dog : cat :: developer :developer :)

Roy Osherove is looking for some help on his book on how to explain the ease of changeability of private vs. public methods.

He is looking for an analogous representation on how to better convey this concept to the reader. What I found most amusing and at the same enlightening, where the different analogies that were thought of to explain this context. 

When I am speaking to clients I always finding myself coming up with all sorts of clever analogies to explain the problem domain and the impact to the software for certain decisions they might have.  For the most part this goes over very smoothly.

When pairing with other developers analogies tend to dissolve rather quickly.  I am not sure if it is because we are so analytical that we like to find an outcome for every possible scenario out there or is that we just like to debate.  Its probably a little of both. 

The way we think is quiet different compared to others, our abstract thought process is geared around the relationship of compositional structure forming some kind of symbiotic state with one another.  As the behavior of one object effects another we look for ways to isolate the changes to only a specific stream of concern.  This thought process tends to degenerate when an analogy outside the problem domain violates the representation of the model that we have in out minds or if it doesn’t compliment it in anyway.  Subjectivity does not lend itself either.  The fact that most of our craft is subjective astounds me to know end on how we are still able to create such works of art.

I came across and interesting topic concerning analogies called “Shared Structures“.

From wikiPedia

According to this view, analogy depends on the mapping or alignment of the elements of source and target. The mapping takes place not only between objects, but also between relations of objects and between relations of relations. The whole mapping yields the assignment of a predicate or a relation to the target.

Which translates to this: Computer applications demand that there are some identical attributes or relations at some level of abstraction. Human analogy does not, or at least not apparently.

Hence why we can’t agree on common metaphors to explain anything between us.  I use the term “agree” because most of the time we don’t, we simply compromise (give in) to the metaphor but we rarely agree to it.

So I was wondering rather then debate about the concept I would like to hear different analogies on various principles and practices surrounding software development.  They are all going to different and at the same time brilliant.  The goal is to have fun and provide different aids to help convey these principles to other developers.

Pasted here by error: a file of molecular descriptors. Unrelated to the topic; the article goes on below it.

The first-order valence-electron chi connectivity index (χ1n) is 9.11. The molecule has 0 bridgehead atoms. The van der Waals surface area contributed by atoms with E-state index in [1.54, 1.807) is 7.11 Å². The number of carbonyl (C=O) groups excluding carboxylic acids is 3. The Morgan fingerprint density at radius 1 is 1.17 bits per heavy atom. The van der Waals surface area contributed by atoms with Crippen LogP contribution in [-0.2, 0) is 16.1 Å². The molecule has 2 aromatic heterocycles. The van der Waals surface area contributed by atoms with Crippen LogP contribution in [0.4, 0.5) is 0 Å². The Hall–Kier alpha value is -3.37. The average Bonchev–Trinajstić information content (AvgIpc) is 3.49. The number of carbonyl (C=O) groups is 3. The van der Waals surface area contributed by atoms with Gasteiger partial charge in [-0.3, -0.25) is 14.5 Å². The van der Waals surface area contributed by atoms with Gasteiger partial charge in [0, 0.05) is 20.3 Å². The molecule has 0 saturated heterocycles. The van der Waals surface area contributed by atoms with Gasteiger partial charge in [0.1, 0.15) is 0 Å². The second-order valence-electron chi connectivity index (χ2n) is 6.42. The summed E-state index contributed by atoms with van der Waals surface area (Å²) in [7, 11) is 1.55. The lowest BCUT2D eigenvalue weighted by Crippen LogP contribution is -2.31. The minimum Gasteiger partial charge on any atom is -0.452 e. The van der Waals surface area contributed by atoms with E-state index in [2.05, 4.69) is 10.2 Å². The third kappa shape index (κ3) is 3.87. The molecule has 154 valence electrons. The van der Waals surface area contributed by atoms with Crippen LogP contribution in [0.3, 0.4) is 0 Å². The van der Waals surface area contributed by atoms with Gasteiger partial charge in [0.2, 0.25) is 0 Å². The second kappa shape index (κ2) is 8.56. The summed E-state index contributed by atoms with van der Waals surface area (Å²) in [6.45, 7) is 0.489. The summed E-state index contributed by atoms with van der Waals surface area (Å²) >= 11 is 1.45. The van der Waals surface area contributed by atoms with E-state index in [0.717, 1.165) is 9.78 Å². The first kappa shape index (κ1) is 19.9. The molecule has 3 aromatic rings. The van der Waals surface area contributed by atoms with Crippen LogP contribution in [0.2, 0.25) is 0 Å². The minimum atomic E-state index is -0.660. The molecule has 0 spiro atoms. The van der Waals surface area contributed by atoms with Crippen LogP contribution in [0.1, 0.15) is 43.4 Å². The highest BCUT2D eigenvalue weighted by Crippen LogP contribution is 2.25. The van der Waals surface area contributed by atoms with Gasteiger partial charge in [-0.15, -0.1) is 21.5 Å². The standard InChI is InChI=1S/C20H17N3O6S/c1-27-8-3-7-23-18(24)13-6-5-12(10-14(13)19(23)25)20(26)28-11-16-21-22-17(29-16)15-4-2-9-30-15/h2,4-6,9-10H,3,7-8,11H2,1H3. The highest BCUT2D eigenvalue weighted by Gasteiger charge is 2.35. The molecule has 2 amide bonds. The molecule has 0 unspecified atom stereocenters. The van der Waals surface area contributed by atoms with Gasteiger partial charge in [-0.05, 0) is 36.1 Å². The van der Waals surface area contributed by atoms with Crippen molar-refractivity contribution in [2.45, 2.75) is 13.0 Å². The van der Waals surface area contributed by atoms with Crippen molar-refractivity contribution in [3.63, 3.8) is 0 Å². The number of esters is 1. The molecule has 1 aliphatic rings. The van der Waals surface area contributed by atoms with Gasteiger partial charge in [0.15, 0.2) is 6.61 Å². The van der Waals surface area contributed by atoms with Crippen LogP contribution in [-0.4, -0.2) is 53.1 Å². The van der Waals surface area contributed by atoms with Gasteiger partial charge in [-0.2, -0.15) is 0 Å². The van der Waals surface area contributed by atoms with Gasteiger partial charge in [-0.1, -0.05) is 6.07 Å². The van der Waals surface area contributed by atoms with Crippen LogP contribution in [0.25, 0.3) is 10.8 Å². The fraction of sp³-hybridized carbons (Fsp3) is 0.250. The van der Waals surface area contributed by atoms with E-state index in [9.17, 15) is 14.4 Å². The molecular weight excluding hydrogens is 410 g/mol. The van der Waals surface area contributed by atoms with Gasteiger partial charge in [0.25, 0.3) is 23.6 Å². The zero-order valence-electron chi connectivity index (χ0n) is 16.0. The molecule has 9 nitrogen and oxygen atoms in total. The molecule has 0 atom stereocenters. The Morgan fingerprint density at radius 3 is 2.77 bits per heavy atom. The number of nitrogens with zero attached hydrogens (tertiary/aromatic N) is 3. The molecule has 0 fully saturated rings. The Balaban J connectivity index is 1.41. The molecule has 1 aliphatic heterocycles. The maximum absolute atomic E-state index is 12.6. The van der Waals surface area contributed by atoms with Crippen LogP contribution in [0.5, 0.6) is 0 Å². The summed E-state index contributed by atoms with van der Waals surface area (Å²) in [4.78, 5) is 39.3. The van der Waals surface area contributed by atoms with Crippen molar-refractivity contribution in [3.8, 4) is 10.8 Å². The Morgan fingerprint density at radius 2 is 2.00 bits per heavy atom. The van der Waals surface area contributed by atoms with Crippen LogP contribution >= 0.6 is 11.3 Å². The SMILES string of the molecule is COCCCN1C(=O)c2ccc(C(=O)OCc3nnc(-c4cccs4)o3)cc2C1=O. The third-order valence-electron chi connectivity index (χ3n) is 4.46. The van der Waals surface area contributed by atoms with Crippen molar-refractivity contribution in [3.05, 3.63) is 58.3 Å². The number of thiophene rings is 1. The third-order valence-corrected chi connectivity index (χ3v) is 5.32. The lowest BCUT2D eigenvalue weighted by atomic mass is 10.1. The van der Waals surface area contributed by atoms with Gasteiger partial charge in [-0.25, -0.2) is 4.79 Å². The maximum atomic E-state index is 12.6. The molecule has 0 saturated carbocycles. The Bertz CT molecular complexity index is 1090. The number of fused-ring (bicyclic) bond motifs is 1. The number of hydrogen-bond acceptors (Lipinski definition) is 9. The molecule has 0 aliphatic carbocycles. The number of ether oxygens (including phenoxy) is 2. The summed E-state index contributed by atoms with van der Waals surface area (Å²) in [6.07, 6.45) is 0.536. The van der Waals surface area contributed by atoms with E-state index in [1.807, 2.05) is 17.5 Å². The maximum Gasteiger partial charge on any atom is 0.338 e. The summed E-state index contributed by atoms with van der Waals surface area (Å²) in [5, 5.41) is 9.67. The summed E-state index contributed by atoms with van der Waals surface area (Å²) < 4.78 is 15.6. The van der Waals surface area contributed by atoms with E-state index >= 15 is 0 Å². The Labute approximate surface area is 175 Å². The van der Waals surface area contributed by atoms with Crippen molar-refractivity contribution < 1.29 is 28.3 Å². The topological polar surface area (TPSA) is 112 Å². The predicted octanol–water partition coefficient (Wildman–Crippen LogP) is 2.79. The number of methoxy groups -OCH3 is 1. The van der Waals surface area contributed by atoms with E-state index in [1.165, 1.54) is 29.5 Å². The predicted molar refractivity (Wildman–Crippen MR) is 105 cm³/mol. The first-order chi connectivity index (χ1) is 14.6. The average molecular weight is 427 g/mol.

Who know some of us may be able to bring epiphanies to others.

I will start off the first topic:

Separation of Concern

My car radio and my cars horn both have a shared resource of my cars battery.  I can use the two independently without one effecting the other.

About Joe Ocampo

My personal philosophy is simple: "Have a good strategy that sets the environment for success through the enablement of the whole. Be agile but with a mind towards pragmatism. Delegate to the best qualified individuals, but don’t be afraid to involve yourself in all parts of a job. Treat everyone with respect, humility, and with a genuine pursuit towards excellence." Respected business and technical leader with expertise in directing organization towards effective results driven outcomes. Proven ability to perform and communicate from both technical and business perspectives. Strong technical and business acumen developed through experience, education and training. Provides the ability to utilize technology, harness business intelligence and execute strategically by optimizing systems, tools and process. Passionate about building people, companies and software by containing cost, maximizing operational throughput and capitalize on revenue. Looks to leverage the strengths of individuals and grow the organization to their maximum potential by harnessing the power of their collective whole and deliver results. Co-Founder of
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One Response to dog : cat :: developer :developer :)

  1. Joe Reddy says:

    No Big Design Up Front
    I often explain how nice it would be to build a new house while you lived in it. We could order pizza, sleep on sleeping bags, etc. It helps illustrate the difference between conventional architecture and engineering versus engineering the common business application. I wrote about this on my own blog last summer in an entry called:
    “Don’t put carpet in the kid’s bathroom…unless you want mushrooms…”